New Film “Mistress America” Repeats Director Baumbach’s Tropes

New Film “Mistress America” Repeats Director Baumbach’s Tropes

How far is too far? What’s the difference between what we see in people and what they see in themselves? Those are the questions explored in Noah Baumbach’s latest feature film “Mistress America.” Baumbach is known for his films about characters struggling with growing up, and “Mistress America” is no different. The film, which stars Lola Kirke, an up-and-coming actress, and Greta Gerwig (“Frances Ha,” “Greenberg” and “No Strings Attached”), focuses on the life of a first-year at Barnard College who is thrust into the crazy life of her soon to be stepsister.

“Mistress America” explores many of the same types of issues as Baumbach’s other films. Much like in “Frances Ha,” “Mistress America” features a young female protagonist who is going through a tough change and possible growth. In both movies, the women find themselves hit with conflict after conflict, only to end up all right at the film’s conclusion.

While this may sound boring, both films have their strengths. In particular, “Mistress America” is very accessible to the general audience. Granted, it tells the tale of a young, attractive, middle class, white woman in New York, something we’ve all seen before, but I think this film portrays this trope a little better. For instance, Tracy (0Kirke) doesn’t have a perfectly peachy life. She finds herself struggling with the realization that the way things are in the movies isn’t how they are in real life. Most of us, as college students who had never previously been away from home for such an extended period of time, are going through similar struggles as Tracy.

My favorite part of the movie is how it attempts and, for the most part, succeeds at debunking the manic pixie dream girl trope. Greta Gerwig’s character, Brooke, is what every young girl dreams of being. She lives in an amazing apartment, in an even more amazing city. Her boyfriend is wealthy, and best of all, she doesn’t seem to have to work hard for anything; it all just comes to her without any effort.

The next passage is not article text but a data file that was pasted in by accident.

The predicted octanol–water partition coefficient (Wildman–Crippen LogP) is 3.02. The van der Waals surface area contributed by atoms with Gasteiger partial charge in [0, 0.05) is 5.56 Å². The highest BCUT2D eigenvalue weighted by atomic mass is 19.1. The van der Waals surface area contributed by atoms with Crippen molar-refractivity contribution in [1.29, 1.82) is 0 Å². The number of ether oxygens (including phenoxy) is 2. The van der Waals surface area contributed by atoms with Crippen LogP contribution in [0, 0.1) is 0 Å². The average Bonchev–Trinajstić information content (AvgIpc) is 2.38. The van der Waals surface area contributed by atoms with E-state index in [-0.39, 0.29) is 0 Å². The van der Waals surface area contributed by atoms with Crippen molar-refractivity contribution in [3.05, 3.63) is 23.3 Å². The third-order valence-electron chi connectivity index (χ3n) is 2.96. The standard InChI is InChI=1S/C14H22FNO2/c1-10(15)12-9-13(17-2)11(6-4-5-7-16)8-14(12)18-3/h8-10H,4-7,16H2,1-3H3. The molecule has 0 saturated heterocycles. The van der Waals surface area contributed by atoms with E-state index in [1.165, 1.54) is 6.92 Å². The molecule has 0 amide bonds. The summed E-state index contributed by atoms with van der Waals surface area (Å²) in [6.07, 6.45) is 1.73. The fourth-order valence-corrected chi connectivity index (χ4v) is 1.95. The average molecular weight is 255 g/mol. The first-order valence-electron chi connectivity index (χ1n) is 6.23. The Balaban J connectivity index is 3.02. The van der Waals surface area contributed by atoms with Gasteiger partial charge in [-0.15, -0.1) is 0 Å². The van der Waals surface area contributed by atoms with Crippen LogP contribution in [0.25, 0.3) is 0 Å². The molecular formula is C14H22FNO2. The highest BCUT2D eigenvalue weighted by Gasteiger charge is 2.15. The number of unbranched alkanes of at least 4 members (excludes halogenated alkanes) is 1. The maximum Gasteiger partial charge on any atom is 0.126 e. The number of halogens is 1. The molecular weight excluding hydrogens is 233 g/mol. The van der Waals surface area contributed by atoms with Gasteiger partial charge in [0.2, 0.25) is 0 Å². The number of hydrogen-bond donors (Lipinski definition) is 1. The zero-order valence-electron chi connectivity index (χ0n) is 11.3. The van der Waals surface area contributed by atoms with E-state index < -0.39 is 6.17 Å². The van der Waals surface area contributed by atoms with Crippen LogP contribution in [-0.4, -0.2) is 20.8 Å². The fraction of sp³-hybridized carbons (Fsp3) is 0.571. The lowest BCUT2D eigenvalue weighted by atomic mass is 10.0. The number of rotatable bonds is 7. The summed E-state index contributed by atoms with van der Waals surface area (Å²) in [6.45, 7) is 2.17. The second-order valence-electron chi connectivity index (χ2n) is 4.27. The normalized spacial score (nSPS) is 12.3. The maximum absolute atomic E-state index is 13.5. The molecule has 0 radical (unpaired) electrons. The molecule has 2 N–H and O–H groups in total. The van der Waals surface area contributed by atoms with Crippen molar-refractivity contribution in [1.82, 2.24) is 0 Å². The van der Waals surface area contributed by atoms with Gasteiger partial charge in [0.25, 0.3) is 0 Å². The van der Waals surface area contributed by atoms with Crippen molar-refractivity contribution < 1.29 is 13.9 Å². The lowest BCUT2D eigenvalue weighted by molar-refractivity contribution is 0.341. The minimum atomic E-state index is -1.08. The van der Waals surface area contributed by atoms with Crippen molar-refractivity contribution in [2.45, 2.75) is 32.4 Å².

By the movie’s final act, however, Brooke’s shiny façade of a perfect life has completely crumbled. All of her half-baked dreams have to be put on hold as she slowly realizes that it’s time to buckle down and be serious about her life. The true debunking of the trope doesn’t necessarily happen for Brooke. Rather, it is Tracy that finally realizes that she’s put Brooke on a pedestal so high up it would be impossible for anyone to reach it.

Lola Kirke shines as Tracy, which comes as no surprise, given that acting runs in her family. (Her older sister Jemima currently stars in HBO’s “Girls.”) Her role in “Gone Girl” as a swindling nomad is completely different from her role as Tracy. In fact, I think it’s safe to say you wouldn’t recognize Kirke unless you know going in that she’s in both movies. She has a real talent for disappearing into her character, which I think is quite impressive for such an inexperienced actress.

But, as usual, Greta Gerwig is the star of the show. She delivers Brooke’s witty quips deftly, which keeps the viewers on their toes throughout the entire film. In fact, I was reminded of Lorelai and Rory’s signature quick wit and banter on “Gilmore Girls.” If you aren’t paying enough attention, you’ll miss the opportunity for a good chuckle. These types of characters are becoming Gerwig’s signature style in both acting and writing.

Although it is overall a great film, it must be noted that the cast could be more diverse. The few characters of color that we see are either shed in a negative light or consistently the brunt of the joke. Whereas “Mistress America” could have told a more compelling story, with more compelling and perhaps non-white cis characters, it had too many similarities with Baumbach and Gerwig’s previous film, “Frances Ha.” At this point we’ve seen this plot repeated over and over again.

We even see it in Kirke’s older sister’s series! We get it — young people don’t know what to do with themselves in New York. For Gerwig, it would also have been nice to see her play a character other than the resident quirky girl with no career, let alone a steady job. Perhaps a more serious role would actually help her break out into more of the mainstream.

All in all, I really can’t wait to see Lola Kirke in more starring roles. She truly shines as an actress. Luckily, with three movies currently in the works, I won’t have to wait too long.